Okay, you don’t want to build clocks. You want to work on airguns. Are there any out there that would be good for you? Yes, says BB Pelletier! There aren’t many but the Weihrauch HW 80 is a place to begin.

Wait a minute, BB! Isn’t the HW 80 expensive? Yes, it is. What about the HW 30S that you worked on recently?

I didn’t recommend the HW 30S or the HW 50S for one good reason. Their end caps don’t come out that simply. Where the HW 80 end cap unscrews, the end caps of the 30 and 50 require 4 tabs to be punched out and then the inner cap has to be rotated slightly for a tab to clear the spring tube. 

R1 end cap
The HW 80 and Beeman R1 end caps unscrew, making disassembly much simpler.

BB,  what about the Beeman R1? Isn’t it an HW 80 by another name? Yes, it is. Get one and then read my 13-part Spring gun tune report.

What about the Beeman R10, which is also the HW 85. Don’t they have end caps that unscrew, too? Yes, they do. If you can find one, go for it.

What about the Beeman R9/HW 95? Do they come apart easily? No, they don’t. That rifle has those same pesky end cap tabs that BB thinks are too complex for working on a first easy spring gun.

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Mainspring compressor

You will need a mainspring compressor to safely disassemble one of these air rifles. Oh oh! BB, you said this was going to be easy. I don’t want to waste money on a mainspring compressor! I just want to work on airguns! 

Okay, I have two things to say to you about that. First, you tell me you want to work on your Rolls Canardly but you also don’t want to buy any wrenches. You have a Chinese adjustable wrench that came with your kids’ bicycles and you reckon that’s as far as you want to go in the tool department. That’s like saying you want to learn calligraphy as long as you don’t have to learn cursive!

And second, why not make building your own mainspring compressor your first task in learning how to work on airguns? It’s not that difficult and if you are up to it, then working on a spring piston airgun shouldn’t be beyond you.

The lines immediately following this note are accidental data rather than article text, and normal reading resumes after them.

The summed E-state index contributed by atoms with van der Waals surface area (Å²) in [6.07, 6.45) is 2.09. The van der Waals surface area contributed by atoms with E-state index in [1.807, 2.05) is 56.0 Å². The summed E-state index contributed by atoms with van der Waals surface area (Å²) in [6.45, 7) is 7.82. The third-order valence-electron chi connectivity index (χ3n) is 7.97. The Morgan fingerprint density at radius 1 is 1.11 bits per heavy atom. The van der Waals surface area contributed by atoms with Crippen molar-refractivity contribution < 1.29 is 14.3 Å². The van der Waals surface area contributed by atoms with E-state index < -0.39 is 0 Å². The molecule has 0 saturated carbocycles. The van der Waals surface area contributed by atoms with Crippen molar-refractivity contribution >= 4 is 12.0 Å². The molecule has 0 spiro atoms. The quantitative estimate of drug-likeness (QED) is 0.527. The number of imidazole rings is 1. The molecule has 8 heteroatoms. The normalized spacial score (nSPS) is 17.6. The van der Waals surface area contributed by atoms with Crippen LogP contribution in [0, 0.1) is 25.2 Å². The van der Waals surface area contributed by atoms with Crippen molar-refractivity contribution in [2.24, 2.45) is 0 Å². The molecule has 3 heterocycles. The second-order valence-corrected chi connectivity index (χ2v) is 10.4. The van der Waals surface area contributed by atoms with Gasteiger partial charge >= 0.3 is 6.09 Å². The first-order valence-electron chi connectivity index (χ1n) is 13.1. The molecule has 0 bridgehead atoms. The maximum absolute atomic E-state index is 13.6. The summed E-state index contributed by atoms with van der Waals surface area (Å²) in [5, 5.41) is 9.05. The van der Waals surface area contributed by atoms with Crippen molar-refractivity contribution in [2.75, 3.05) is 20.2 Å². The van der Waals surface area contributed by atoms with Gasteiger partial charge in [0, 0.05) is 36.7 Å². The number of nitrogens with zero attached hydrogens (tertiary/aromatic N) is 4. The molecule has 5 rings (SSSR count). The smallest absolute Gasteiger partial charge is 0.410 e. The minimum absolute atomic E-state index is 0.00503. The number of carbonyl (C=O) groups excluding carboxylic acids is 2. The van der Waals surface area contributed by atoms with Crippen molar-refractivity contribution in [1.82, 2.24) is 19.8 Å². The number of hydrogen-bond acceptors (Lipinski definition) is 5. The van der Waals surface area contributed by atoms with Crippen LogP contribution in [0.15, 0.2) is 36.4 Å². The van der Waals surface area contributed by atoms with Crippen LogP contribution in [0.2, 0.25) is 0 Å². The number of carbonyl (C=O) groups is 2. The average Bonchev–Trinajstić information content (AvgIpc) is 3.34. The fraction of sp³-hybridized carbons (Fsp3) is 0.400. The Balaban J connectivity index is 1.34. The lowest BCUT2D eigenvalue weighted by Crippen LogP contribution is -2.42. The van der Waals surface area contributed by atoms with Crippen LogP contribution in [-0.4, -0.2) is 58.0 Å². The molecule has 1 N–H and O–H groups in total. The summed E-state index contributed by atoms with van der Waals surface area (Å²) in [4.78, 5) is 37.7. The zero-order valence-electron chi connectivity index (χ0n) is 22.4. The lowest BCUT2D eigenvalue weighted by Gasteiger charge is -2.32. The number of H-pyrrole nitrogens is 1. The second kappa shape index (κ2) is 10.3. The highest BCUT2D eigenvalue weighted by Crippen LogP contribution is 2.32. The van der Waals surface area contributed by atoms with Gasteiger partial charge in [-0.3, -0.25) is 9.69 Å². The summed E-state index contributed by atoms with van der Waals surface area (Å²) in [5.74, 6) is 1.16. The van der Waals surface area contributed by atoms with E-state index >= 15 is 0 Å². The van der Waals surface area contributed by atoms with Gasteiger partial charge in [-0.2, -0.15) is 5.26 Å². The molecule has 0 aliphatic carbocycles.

What about pneumatics?

I don’t know of very many pneumatics that are easy to rebuild, but there are a couple. The Beeman P3 and the Beeman P17 come to mind. Reader Ian Mckee gave us a wonderful series on resealing the P17, and since the P3 is virtually identical, you are in business. These are both single stroke pneumatics and I rate them as more complex than the spring guns I just mentioned, but still doable for most folks.

Beeman P17
The Beeman P17 single-stroke pneumatic is easier to rebuild.

Perhaps there are others but these two I know for sure.


I know of no CO2 guns that I would recommend to a first-timer. CO2 and pneumatics are guns that need good seals and their valves must be clean for them to work. Yes, I said you can repair a P17, which is a single stroke pneumatic, but it is the simplest of all the pneumatics that I know of, and the guest blog about resealing it is so straightforward.

With just a little practice you could repair some of the older CO2 guns like the Crosman Mark I and II and the S&W G78 and G79. But they don’t make good starter airguns, as far as I’m concerned.

The money?

The P17 is really the only affordable airgun on the short list I have given you. I would shop for the others as used guns. But my point today is, if you want to learn to repair airguns, this is a good way to start. It will be challenging for some of you while others will wonder why I was so cautious. 


If you want to start fixing airguns I have outlined a simple way to get started. Yes there are costs and yes there will be things to learn, but learning is the point, isn’t it?